How to Defeat Moral Grandstanders

(And Stay Classy While Doing It)

In the latest video from IHS and Big Think, assistant professor at Bowling Green University Brandon Warmke further explains the cultural phenomenon of moral grandstanding and how best to combat it.

Warmke opens by addressing what moral grandstanding is: “[It] is the use of moral talk for self-promotion. It’s the thing that you say in order to satisfy your desire for moral recognition.”

This type of grandstanding is most common on social media, though Warmke notes it poses a challenge to truly identify. “[With moral grandstanding] there’s a certain kind of desire, a desire to impress other people, and that’s not the kind of access you have into someone’s head.” He adds that this same reason can make it difficult to call out the phenomenon when it occurs, admitting that doing so can create a counterproductive cycle of both parties accusing the other of being a grandstander.

With this in mind, what does Warmke recommend as the best approach to putting a stop to it? Ignoring grandstanders, of course. In other words, not allowing moral grandstanders to receive the attention they crave. “What grandstanders want is your praise, they want you to think that they are morally exceptional. So how do you disincentivize? Don’t give them the attention they seek.”

Instead, he advises that we as a society should be redirecting our recognition desire into tangible actions. He suggests getting active in volunteer work or helping out at a soup kitchen; putting those moral desires to good use. Then, if you still feel compelled to share it on social media, a measurable good deed will have also stemmed from it.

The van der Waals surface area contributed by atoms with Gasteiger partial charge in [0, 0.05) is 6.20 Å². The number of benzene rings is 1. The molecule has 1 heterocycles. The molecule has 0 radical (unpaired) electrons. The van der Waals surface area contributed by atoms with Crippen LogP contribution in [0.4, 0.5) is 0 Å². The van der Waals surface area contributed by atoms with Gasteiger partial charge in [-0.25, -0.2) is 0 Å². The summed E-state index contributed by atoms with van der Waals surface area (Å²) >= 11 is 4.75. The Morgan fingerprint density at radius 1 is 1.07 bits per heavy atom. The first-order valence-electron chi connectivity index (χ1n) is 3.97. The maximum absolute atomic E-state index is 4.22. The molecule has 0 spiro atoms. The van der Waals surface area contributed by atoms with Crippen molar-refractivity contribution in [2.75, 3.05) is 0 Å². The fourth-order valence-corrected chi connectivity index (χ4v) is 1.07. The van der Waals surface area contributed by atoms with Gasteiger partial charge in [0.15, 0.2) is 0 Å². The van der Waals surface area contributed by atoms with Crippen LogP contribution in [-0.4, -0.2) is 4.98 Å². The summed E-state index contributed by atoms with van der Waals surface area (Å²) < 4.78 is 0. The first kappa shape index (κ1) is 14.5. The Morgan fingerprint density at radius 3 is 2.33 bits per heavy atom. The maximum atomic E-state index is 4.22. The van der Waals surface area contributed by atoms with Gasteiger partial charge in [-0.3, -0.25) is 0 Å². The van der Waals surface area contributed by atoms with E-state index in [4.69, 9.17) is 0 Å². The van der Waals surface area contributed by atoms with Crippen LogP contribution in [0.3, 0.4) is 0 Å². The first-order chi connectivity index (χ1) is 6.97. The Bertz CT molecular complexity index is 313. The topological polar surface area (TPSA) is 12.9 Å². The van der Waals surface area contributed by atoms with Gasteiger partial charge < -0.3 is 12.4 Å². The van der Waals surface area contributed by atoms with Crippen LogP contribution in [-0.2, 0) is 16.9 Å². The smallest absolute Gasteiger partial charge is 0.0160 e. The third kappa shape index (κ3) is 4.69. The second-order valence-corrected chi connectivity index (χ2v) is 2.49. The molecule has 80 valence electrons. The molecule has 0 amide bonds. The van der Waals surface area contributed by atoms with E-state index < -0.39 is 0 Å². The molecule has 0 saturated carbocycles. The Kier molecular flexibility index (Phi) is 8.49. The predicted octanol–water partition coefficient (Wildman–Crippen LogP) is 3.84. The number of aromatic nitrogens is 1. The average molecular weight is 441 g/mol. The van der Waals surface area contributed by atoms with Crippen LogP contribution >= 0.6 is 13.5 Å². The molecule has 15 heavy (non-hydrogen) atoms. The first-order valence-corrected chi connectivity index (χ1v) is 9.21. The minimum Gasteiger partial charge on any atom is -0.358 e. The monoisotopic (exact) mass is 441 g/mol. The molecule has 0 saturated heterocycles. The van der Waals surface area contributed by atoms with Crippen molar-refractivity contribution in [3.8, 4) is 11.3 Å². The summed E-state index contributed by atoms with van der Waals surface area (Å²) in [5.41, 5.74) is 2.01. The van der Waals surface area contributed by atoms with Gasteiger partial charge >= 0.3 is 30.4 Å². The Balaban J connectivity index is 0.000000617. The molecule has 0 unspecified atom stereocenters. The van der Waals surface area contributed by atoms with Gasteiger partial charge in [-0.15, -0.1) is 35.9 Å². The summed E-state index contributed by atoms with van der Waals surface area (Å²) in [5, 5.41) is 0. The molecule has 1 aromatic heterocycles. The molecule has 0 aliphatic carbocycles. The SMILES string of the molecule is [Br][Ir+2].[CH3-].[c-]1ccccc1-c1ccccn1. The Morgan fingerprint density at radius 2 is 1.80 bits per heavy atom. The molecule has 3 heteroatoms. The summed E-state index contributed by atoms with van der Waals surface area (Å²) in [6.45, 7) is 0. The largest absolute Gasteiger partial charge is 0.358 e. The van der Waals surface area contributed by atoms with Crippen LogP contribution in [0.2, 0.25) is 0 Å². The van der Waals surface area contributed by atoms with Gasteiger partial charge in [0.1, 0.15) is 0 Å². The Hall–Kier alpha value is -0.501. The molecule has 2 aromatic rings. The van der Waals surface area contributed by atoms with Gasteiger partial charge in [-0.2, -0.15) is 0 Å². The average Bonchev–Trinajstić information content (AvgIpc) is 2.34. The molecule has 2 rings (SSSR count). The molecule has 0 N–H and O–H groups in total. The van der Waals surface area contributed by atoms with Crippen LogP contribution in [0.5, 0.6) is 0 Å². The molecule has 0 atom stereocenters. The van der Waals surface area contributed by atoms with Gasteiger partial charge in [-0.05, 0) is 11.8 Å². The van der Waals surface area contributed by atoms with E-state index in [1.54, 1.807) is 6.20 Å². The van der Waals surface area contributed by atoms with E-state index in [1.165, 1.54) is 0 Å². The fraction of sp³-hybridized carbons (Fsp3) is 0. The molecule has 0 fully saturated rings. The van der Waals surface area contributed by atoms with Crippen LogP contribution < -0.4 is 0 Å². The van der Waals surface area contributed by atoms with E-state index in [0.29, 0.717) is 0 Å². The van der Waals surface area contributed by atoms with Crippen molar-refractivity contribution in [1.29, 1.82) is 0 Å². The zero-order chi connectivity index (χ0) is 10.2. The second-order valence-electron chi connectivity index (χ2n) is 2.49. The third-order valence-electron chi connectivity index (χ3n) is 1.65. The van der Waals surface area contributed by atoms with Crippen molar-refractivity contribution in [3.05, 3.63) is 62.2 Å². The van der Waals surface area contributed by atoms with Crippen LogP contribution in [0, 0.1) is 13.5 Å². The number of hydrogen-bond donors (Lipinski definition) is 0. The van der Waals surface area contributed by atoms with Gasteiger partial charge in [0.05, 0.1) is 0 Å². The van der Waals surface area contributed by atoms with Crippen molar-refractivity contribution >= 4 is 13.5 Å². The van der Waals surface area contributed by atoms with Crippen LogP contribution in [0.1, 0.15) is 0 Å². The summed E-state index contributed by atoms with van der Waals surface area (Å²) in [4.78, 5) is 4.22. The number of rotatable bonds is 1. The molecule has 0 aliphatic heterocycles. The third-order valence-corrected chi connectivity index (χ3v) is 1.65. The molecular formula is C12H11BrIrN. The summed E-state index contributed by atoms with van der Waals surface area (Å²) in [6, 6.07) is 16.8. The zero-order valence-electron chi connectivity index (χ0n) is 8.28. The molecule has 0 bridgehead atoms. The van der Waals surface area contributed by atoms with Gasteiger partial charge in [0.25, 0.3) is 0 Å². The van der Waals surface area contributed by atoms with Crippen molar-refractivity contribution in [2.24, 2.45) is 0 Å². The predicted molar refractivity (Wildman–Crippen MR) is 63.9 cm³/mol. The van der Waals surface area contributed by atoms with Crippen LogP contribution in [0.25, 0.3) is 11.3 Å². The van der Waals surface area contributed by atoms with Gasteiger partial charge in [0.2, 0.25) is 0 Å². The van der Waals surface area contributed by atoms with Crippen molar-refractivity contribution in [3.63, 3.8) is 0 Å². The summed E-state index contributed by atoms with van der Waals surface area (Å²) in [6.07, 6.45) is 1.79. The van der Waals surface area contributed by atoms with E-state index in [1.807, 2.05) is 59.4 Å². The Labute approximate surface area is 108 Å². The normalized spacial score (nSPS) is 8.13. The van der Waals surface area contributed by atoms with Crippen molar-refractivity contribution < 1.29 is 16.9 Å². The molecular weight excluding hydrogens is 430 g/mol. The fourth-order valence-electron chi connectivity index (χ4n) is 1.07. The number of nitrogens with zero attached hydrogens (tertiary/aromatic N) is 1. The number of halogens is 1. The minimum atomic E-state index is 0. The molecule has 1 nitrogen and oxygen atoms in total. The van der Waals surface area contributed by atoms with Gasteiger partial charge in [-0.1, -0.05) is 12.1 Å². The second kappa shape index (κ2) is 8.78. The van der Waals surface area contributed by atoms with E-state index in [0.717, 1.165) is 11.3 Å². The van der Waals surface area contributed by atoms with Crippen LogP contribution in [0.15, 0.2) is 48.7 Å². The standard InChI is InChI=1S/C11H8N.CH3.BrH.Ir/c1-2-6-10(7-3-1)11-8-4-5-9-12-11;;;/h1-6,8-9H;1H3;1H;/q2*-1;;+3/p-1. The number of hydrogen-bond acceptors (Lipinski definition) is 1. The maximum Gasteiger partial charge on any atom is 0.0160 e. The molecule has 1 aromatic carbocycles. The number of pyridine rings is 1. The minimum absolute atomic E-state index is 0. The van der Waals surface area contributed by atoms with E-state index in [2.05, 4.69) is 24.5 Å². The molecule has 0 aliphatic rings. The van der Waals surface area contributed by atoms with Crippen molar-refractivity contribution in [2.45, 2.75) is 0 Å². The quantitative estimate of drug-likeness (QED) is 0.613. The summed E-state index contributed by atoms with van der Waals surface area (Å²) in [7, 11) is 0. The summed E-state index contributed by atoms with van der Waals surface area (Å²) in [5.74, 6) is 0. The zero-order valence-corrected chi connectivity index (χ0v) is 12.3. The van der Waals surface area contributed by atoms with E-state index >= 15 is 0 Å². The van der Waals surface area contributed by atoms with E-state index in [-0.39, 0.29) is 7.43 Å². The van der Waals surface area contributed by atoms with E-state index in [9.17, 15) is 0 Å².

“One way to think about changing social norms… involves both changing your personal behavior, and then trying get other people to follow suit,” says Warmke.

This video is part of an extended series about civil discourse. To view additional videos from the series, visit the Institute for Humane Studies blog.

Prior videos in this series include:

Why a Great Education Means Engaging with Controversy
with Jon Zimmerman, University of Pennsylvania professor of history of education

How to Get Smarter About the Partisan Press
with Keith Whittington, Princeton University professor of politics

Social Media, Tribalism, and the Prevalence of Fake News
with Jonathan Rauch, a Brookings senior fellow

Self Command: Learn This Powerful Thinking Tool
with Emily Chamlee-Wright, IHS president

The Psychology of Moral Grandstanding
with Brandon Warmke, Bowling Green State University assistant professor of philosophy

Why Free Speech Has No Political Party
with Jon Zimmerman, University of Pennsylvania professor of history of education

John Stuart Mill’s Big Idea: Harsh Critics Make Good Thinkers
with Keith Whittington, Princeton University professor of politics

Why Pitting Prejudices Against Each Other Keeps Society Free
with Jonathan Rauch, Brookings senior fellow

Free Speech on College Campuses: A Bottom-up Approach
with Emily Chamlee-Wright, IHS president

See more posts: Big ThinkIdeasIHS NewsVideo 

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